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Thursday
Apr162015

Critical Thinking, Problem Solving, & the Skills Gap

I'd like to spill just a few words on the topic of critical thinking and problem solving which I've started exploring in relation to the so called "skills gap." To make a long story short, there's a whole lot of noise out there at current around how underprepared colllege students are from the perspective of employers. There are a lot of dimensions to this conversation, but I'd like to focus on just one of them. A significant amount of research has been conducted asking employers about the skills they believe prospective employees should have (here's an example), and there are consistent themes that come up. One of them, regardless of how the question is asked, seems to be that employers want new hires who are strong critical thinkers and have excellent problem solving skills. I believe that these responses are indicative of a serious problem, and it's probably not what you think it is.

Basically, I'm not convinced that employers themselves have a strong capacity for critical thinking and problem solving, and this is rooted in the way in which this problem is framed in the first place (and yes, researchers also carry some blame here). The bottom line is that from my perspective, if you don't understand that critical thinking is a set of dispositions and methods that provide an essential baseline for engaging in the activity of problem solving in different settings/disciplines, you're not thinking critically in the first place, and if you're not exercising critical thought, how are you supposed to recognize it in others?

The Foundation for Critical Thinking defines critical thinking as:

...that mode of thinking — about any subject, content, or problem — in which the thinker improves the quality of his or her thinking by skillfully analyzing, assessing, and reconstructing it. Critical thinking is self-directed, self-disciplined, self-monitored, and self-corrective thinking. It presupposes assent to rigorous standards of excellence and mindful command of their use. It entails effective communication and problem-solving abilities, as well as a commitment to overcome our native egocentrism and sociocentrism.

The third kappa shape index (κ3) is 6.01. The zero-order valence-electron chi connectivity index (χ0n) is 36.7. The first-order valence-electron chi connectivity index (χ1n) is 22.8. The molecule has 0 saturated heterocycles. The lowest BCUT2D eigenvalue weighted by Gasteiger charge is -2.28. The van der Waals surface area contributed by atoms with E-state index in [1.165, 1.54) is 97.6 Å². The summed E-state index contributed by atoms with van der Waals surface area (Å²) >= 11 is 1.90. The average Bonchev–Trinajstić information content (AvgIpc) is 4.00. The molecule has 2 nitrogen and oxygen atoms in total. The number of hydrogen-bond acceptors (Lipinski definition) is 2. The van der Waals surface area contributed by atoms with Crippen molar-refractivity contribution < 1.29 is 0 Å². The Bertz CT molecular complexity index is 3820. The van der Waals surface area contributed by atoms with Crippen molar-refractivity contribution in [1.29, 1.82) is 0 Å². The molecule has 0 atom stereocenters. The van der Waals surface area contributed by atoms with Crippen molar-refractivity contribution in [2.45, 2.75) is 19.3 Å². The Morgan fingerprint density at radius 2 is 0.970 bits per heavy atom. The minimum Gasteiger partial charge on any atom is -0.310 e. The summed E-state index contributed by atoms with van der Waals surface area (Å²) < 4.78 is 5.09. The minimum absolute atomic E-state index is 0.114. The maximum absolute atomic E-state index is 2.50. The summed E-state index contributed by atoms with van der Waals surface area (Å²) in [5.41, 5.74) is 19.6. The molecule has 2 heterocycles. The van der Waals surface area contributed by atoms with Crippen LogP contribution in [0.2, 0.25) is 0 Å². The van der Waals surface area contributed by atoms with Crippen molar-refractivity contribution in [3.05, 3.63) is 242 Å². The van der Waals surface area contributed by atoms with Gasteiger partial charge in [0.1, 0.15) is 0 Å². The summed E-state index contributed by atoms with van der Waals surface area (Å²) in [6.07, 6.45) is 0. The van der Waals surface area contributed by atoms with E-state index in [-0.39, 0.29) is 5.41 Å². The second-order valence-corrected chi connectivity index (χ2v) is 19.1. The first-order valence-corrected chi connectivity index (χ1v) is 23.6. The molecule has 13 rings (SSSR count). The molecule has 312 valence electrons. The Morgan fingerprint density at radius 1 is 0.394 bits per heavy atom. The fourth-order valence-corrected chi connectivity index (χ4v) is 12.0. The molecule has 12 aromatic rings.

You can find their definition here, and you can find a set of other worthy definitions that they've assembled here.* I believe you can see the issue that I'm caught up on right there in that first sentence. Critical thinking is a mode of thinking about subjects, content, or problems. Alternatively, it entails commanding a range of problem-solving abilities, but either way there is something fundamentally wrong with the perspective that lists the top skills in the skills gap as critical thinking and problem solving. It's not that the capabilites tied to these terms aren't essential, but that these terms are either tautologically intertwined, or connected ideas that define a general approach and a set of capabilities when taken together.

Maybe I'm just hung up on semantics here. That's always a possibility for an academic after all. It's quite possible that employers are like art lovers who know it when they see it, and that is sufficient. I don't buy it though. It's not that I don't think we have problems connected to these topics in terms of our educational system (both K-12 and higher education), but rather that I think when we interview employers and they describe the problem space this way, it belies the deeper nature of the problem.

Our problem in the areas of workforce development, employment, and the global economy are protracted and intractable. It's very easy to say that there's an employment gap, and that the magic bullet is critical thinking and problem solving skills...that if we can somehow make prospective employees stronger in these areas, then we will have a fix and can move forward as a happy, more productive society.

The truth is far more complicated, but it starts with the simple understanding that if we don't organize our problem space thoughtfully we are, to put it bluntly, screwed. We need to frame issues like necessary skills for a successful workforce in terms of like objects rather than casually grouping together fundamentally different things like skills, capabilities, and dispositions. We also need to understand that cultivation of dispositions is an essential part of this whole process, and that it is frankly the biggest part of the problem for everyone from the owners of multinational corporations, to politicians, to line managers, to college graduates, and to, while, everyone if we're talking about a functioning democratic society.This is why we need to critically examine ourselves as part of our critical examination of "the problem", and that's just the first step.

 

*I've also been reading a fair amount by Diane Halpern, and thus far I've found that there's some convergence on this topic.

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